This week, the Court of Appeal has confirmed that two different Ideal Home online shops may legitimately co-exist.
The claimant, IPC Media, is the publisher of the Ideal Home magazine. The defendant, Media 10 Limited, runs the Ideal Home Show. The two businesses, which were never connected, are both independently very well established. The magazine was first published in 1920; the first show took place in 1908.
This dispute, however, arose out of both companies' expansion into the online sphere. Following some forays into online sales and marketing throughout the early 2000s, it was the launch in 2012 by Media 10 of the "Ideal Home Show Shop", on its newly created Home Show Plus website, which prompted the litigation.
At issue was IPC Media's UK trade mark, registered in 2006, for "Ideal Home" for retail services in class 35 including "...enabling customers to conveniently view and purchase these goods from catalogues by mail order or by means of telecommunication including via the internet..."
Media 10 denied infringement and counterclaimed for invalidity on the basis of its prior rights.
At first instance, in the IPEC, Mr John Baldwin QC (sitting as a deputy judge) had drawn parallels with the Budweiser litigation. He held that although there may be some confusion caused by the use of "Ideal Home Show" as a trade mark for online retail shopping, that confusion was no more than may be expected by reason of the concurrent trading by the parties in their core businesses. It was not such as to affect the function of the mark more adversely than it was already affected by the longstanding uses. The mark was therefore not infringed.
On validity, on the relevant facts, the sale of home interest goods by either party was "sufficiently in the middle of the spectrum between the respective core businesses for neither party to be able to succeed against the other in a passing off claim". The attack on validity therefore also failed.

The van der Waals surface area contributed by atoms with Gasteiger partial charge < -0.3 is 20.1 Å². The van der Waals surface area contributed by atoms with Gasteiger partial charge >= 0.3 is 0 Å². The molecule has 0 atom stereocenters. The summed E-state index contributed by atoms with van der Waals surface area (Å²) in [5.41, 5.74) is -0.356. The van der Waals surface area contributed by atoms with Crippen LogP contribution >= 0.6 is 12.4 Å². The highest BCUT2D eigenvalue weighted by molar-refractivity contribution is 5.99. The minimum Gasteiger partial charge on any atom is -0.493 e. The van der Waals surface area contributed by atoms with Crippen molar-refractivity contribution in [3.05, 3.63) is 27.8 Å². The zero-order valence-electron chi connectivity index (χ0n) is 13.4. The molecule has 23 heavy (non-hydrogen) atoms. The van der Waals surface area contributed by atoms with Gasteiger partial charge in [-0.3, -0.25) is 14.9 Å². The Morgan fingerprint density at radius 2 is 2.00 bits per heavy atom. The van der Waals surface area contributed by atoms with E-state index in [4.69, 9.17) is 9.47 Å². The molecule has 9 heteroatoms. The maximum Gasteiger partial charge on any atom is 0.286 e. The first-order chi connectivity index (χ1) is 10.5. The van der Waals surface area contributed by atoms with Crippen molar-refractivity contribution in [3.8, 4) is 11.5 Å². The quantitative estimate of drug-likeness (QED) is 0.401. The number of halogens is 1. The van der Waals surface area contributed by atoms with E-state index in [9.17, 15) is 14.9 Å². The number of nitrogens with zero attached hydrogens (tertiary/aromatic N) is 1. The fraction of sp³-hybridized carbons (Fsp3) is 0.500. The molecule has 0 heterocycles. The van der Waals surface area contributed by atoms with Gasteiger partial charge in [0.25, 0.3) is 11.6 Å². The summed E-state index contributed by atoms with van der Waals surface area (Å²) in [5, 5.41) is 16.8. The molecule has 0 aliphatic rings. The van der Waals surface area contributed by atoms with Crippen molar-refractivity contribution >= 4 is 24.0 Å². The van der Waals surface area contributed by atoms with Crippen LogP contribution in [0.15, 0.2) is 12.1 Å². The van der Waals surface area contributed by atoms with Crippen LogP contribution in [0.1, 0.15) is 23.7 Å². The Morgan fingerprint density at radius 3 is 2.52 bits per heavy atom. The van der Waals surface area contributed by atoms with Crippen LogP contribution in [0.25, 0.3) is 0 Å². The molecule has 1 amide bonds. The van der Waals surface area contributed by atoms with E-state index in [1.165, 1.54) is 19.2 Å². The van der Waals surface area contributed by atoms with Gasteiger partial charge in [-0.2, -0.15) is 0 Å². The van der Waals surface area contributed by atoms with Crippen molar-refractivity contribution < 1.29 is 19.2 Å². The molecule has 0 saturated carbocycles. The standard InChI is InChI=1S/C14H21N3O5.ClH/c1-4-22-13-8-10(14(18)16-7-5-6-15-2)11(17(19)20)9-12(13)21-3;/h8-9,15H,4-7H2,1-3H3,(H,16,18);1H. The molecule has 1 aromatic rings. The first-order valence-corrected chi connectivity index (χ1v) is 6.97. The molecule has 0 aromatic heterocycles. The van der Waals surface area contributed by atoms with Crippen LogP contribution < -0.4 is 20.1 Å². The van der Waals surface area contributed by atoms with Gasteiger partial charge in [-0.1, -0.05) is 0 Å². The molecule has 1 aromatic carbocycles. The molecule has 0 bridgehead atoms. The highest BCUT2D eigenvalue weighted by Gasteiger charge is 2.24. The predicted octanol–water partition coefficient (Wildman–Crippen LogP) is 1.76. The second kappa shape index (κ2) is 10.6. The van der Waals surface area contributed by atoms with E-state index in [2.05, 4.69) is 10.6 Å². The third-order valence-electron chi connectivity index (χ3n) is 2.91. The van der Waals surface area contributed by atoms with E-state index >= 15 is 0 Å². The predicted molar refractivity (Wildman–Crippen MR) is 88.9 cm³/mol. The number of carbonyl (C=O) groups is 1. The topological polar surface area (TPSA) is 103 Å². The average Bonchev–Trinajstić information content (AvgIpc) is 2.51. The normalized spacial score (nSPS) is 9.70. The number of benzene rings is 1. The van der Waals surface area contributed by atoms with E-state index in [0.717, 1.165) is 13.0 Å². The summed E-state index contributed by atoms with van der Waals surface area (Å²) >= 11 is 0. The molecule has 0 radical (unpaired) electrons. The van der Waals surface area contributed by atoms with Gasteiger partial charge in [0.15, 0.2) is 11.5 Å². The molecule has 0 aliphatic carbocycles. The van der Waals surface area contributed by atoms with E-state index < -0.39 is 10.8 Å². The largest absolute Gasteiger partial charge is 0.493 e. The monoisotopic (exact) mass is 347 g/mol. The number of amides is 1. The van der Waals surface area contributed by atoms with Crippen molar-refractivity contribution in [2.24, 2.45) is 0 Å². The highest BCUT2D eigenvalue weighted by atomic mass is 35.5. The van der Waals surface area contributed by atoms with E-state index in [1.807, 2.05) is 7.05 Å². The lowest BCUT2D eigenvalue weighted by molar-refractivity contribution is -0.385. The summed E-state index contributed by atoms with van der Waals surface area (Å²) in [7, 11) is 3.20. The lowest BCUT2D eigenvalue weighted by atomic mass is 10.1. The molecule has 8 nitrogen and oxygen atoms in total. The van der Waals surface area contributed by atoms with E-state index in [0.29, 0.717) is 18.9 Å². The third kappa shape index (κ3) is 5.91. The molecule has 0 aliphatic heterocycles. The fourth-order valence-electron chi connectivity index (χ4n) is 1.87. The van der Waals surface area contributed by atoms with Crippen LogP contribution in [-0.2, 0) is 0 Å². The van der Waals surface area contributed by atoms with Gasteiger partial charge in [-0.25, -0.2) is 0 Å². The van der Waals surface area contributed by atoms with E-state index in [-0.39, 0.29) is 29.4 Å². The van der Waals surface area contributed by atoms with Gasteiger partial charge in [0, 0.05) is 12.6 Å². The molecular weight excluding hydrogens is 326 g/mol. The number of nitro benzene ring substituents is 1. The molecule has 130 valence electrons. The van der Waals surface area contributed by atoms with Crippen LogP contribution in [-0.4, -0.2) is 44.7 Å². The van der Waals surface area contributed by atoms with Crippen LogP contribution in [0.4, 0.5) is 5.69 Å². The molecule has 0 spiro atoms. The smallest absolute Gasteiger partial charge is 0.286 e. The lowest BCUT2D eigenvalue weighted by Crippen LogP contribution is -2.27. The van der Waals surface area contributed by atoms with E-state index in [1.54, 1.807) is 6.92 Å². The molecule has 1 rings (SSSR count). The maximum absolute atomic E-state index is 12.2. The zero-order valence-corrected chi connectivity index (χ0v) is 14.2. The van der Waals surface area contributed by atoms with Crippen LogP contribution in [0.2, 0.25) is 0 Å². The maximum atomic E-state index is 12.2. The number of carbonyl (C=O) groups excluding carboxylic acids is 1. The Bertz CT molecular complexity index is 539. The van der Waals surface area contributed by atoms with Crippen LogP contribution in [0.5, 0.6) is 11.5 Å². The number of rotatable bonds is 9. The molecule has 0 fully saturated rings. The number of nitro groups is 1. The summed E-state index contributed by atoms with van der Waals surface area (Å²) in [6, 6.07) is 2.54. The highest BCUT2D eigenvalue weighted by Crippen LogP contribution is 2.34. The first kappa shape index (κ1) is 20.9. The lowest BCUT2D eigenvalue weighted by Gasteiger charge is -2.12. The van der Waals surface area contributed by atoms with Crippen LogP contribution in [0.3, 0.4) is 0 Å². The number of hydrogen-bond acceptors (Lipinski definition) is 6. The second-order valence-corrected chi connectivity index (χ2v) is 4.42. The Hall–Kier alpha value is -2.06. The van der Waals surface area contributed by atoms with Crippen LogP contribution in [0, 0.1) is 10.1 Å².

The Court of Appeal agreed with the judge. Kitchin LJ, giving the leading judgment, characterised the central issue of the appeal as being "whether or not the use by Media 10 of the name Ideal Home Show in relation to internet retail services is liable to have an adverse effect upon the functions of the registered trade mark in light of the very many years during which the words Ideal Home have been used in connection with the parties' respective businesses."
He held that the name "Ideal Home", when used in relation to online retail services, does not denote and has never denoted to average consumers the services of a single entity, but always the services of both parties. Many consumers believe the businesses are one and the same or at least connected.
The provision of online retail services was an entirely natural extension of the businesses of each of them. He adopted the idea from the judgment of Sir Robin Jacob QC in the Court of Appeal Budweiser decision ( RPC 12), that in certain circumstances "the guarantee given by the mark is different". Here, he held that the honest concurrent use by Media 10 of the mark has not, and will not, have an adverse effect upon its essential function of guaranteeing origin.
On validity, Kitchin LJ held that Media 10 had wholly failed to establish that they could have prevented, by way of a passing off action, IPC Media's normal and fair use of the mark "Ideal Home" in relation to online retail services. In 2006, online retail services lay in or around the middle of the spectrum between the parties' respective core businesses and was one in which each party might reasonably wish to expand; such normal and fair use by IPC Media would not, therefore, have amounted to passing off.